This AIMS65 score calculator determines in-hospital upper GI bleeding mortality rate based on patient age, albumin, INR, systolic blood pressure and mental status.

1

Albumin <3 g/dL (30 g/L)

2

INR >1.5

3

Mental status alteration

4

Systolic blood pressure ≤90 mm Hg

5

Age ≥65 years

How does the AIMS65 score calculator work?

This health tool stratifies mortality risk in patients diagnosed with bleeding in the upper gastro intestinal tract. The AIMS65 doesn’t rely on endoscopic data but on clinical and laboratory data. It was found that hospital cost and length of stay were correlated with the high scores.

The five risk factors accounted for in the AIMS65 score are:

■ Albumin <3 g/dL (30 g/L) – serum albuminemia is part of evaluation for patients with upper gastrointestinal bleeding and hypoalbuminemia is caused by depletion of albumin due to hemorrhage;

■ INR >1.5 – the international normalized ratio standardizes the results from the prothrombin time test and offer information about coagulation processes in the body;

■ Mental status alteration* – this can be observed after significant loss of blood;

■ Systolic blood pressure ≤90 mm Hg – low blood pressure indicates the patient may not be hemodynamically stable;

■ Age ≥65 years – the greater the age, the higher the mortality risk from UGIB.

*Mental status alteration is defined as a Glasgow Coma Scale (GCS) score lower than 14 or any elements from the following description, after a physician evaluation: patient is disoriented, lethargic in stupor or coma.

The name of the model is actually the mnemonic of the risk factors: Albumin, INR, Mental status, Systolic blood pressure, Age ≥65.

There are available two more bleeding risk tools that evaluate patient presentation and status, the Rockall score and the Glasgow-Blatchford Score (GBS), the former being found to have greater sensitivity and negative predictive value for low risk bleeding.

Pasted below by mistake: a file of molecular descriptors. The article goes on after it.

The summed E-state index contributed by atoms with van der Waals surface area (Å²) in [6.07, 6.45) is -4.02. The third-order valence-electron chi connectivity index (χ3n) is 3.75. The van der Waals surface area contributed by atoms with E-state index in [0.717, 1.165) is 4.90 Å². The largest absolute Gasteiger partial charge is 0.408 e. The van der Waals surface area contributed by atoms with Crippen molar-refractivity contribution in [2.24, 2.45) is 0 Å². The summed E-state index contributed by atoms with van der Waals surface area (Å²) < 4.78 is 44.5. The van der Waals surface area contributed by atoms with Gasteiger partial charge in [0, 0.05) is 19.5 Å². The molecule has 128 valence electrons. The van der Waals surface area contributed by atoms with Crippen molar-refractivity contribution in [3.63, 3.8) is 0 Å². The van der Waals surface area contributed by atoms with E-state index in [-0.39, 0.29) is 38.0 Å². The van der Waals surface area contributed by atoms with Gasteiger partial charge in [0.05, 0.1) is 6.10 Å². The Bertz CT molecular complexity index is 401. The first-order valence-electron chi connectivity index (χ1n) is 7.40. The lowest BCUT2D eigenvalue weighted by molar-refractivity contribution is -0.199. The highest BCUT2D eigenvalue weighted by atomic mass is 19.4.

Although AIMS65 remains a better predictor of mortality risk, the GBS is more specific in predicting need for intervention through endoscopic treatment or surgery.

AIMS65 score interpretation

When either of the five risk factors is present, one point is awarded. Therefore, the final score ranges between 0 and 5, where 0 means the patient does not have any of the risk factors and carries a mortality risk of 0.3% and 5 means the patient has all the risk factors and carries a mortality risk of 24.5%.

The correlation between final scores and in-hospital mortality rate can be consulted in the table below:

AIMS65 Score In-hospital mortality rate
0 0.3%
1 1.2%
2 5.3%
3 10.3%
4 16.5%
5 24.5%

UGIB guidelines

Bleeding in the upper gastrointestinal tract may arise from esophagus, stomach or duodenum and is considered a medical emergency. Its severity can vary and it can lead up to insufficient circulating blood and shock.

The most common causes include peptic ulcers, esophageal varices, gastric erosions, malignancy, Mallory-Weiss tear or duodenitis. NSAID and SSRI medication also increases the risk of UGIB.

Presentation differs with the gravity of the bleeding, often with hematemesis (vomiting blood) and melena (blood in stool). Diagnosis is based on clinical evaluation (blood pressure, heart rate, respiratory rate), blood tests (hemoglobin, albumin, INR, BUN, creatinine) and in some cases endoscopy of the upper digestive tract, to determine the hemorrhage source.

In some cases, endoscopic therapy is applied to reduce risk of bleeding recurring. In most cases fluid replacement is required accompanied or not by blood transfusion. Proton pump inhibitors to reduce gastric acid secretion and increase clot formation are given.

In cases with recurrent or refractory bleeding, surgery may be required.

References

1) Saltzman JR, Tabak YP, Hyett BH, Sun X, Travis AC, Johannes RS. (2011) A simple risk score accurately predicts in-hospital mortality, length of stay, and cost in acute upper GI bleeding. Gastrointest Endosc; 74(6):1215-24.

2) Thandassery RB et al. (2015) Clinical Application of AIMS65 Scores to Predict Outcomes in Patients with Upper Gastrointestinal Hemorrhage. Clin Endosc; 48(5): 380–384.

3) Stanley AJ, Laine L, Dalton HR, Ngu JH, Schultz M, Abazi R, Zakko L, Thornton S, Wilkinson K, Khor CJ, Murray IA, Laursen SB; International Gastrointestinal Bleeding Consortium. (2017) Comparison of risk scoring systems for patients presenting with upper gastrointestinal bleeding: international multicentre prospective study. BMJ; 356:i6432.

07 Jun, 2017 | 0 comments

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